Poem of the Week – “Jabberywocky”


’Twas brillig, and the slithy toves
      Did gyre and gimble in the wabe:
All mimsy were the borogoves,
      And the mome raths outgrabe.
“Beware the Jabberwock, my son!
      The jaws that bite, the claws that catch!
Beware the Jubjub bird, and shun
      The frumious Bandersnatch!”
He took his vorpal sword in hand;
      Long time the manxome foe he sought—
So rested he by the Tumtum tree
      And stood awhile in thought.
And, as in uffish thought he stood,
      The Jabberwock, with eyes of flame,
Came whiffling through the tulgey wood,
      And burbled as it came!
One, two! One, two! And through and through
      The vorpal blade went snicker-snack!
He left it dead, and with its head
      He went galumphing back.
“And hast thou slain the Jabberwock?
      Come to my arms, my beamish boy!
O frabjous day! Callooh! Callay!”
      He chortled in his joy.
’Twas brillig, and the slithy toves
      Did gyre and gimble in the wabe:
All mimsy were the borogoves,
      And the mome raths outgrabe.
– Lewis Carroll

Through the Looking Glass, Lewis Carroll

Through the Looking Glass

So I realized recently that I had reviewed Alice in Wonderland shortly after starting this blog, but I hadn’t done Through the Looking Glass yet. So, I decided it was about time I fixed that!

I read this book ages ago and then I read it again for school a couple years ago. I absolutely loved it, how can you not? It’s got music and poems and crazy characters. However, I can also admit that this one left me significantly more confused than Alice did. I’m not sure if it was because I read it for school or if it was because it was actually more confusing than the last. I’m thinking both.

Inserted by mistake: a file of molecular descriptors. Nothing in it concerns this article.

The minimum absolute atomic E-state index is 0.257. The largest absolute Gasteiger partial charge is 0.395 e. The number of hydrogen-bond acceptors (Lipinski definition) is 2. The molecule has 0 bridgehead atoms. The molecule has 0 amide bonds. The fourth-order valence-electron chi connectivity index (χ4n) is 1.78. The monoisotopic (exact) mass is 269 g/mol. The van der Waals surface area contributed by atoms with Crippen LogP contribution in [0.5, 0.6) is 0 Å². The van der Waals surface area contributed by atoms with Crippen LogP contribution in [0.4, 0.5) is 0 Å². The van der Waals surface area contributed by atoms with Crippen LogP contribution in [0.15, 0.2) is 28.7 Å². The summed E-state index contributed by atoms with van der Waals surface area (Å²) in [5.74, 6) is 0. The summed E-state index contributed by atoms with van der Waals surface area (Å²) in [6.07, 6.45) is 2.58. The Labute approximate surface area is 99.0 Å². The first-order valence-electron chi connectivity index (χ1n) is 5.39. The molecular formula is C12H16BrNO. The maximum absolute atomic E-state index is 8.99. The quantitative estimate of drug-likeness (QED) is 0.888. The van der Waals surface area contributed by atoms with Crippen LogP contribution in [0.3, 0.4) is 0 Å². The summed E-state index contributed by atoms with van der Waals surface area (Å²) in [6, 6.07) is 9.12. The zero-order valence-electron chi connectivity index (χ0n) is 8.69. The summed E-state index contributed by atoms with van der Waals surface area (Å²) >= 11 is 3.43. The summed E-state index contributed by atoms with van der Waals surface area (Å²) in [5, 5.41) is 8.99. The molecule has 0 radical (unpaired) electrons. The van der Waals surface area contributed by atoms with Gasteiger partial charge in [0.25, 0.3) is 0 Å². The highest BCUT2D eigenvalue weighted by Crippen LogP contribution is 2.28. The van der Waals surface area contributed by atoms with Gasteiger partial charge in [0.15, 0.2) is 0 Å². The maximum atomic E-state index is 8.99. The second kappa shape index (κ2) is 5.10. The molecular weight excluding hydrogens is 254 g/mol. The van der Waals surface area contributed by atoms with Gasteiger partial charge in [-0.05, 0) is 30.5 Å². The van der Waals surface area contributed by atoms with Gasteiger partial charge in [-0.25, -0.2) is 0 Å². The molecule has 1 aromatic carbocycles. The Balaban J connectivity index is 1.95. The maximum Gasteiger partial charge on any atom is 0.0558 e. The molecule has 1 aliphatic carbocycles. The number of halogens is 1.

Both is Good

Through the Looking Glass follows Alice as she travels through a mirror to an alternate world. Just like in Alice in Wonderland, Alice encounters many strange happenings in this new reality. She meets Tweedledum and Tweedledee, encounters the Mad Hatter and the March Hare for the second time, and also meets Humpty Dumpty. She meets all of these wacky characters while crossing various brooks to reach new parts of the world. Its essentially a giant game of chess in which Alice travels through various parts of the world and when she reaches the end she’ll become queen. As someone who loves chess, I thoroughly enjoyed this part of the book.

However, my favourite part of the book was when Alice reads the “Jabberwocky” poem. All throughout the book, various characters give Alice their interpretations of the poem, but no matter what it is, Alice still never fully gets it. Though this doesn’t stop it from being brilliant. “Jabberywocky” doesn’t really make much sense, which is sort of the point as it’s considered a nonsense poem. But despite it not making sense I really enjoy reading it. Its a great poem and is really fun to read out loud. You can find a link to the full poem below.


This really is a great book with a lot of great aspects, though I must admit that I enjoyed Alice in Wonderland more. There were definitely certain aspects of this book that I enjoyed, like meeting Tweedledum and Tweedledee and the “Jabberywocky” poem, however I enjoyed the story of Alice in Wonderland more.

Have you read Through the Looking Glass? What did you think? Did you prefer Alice in Wonderland or Through the Looking Glass?

Buy Through the Looking Glass on Amazon


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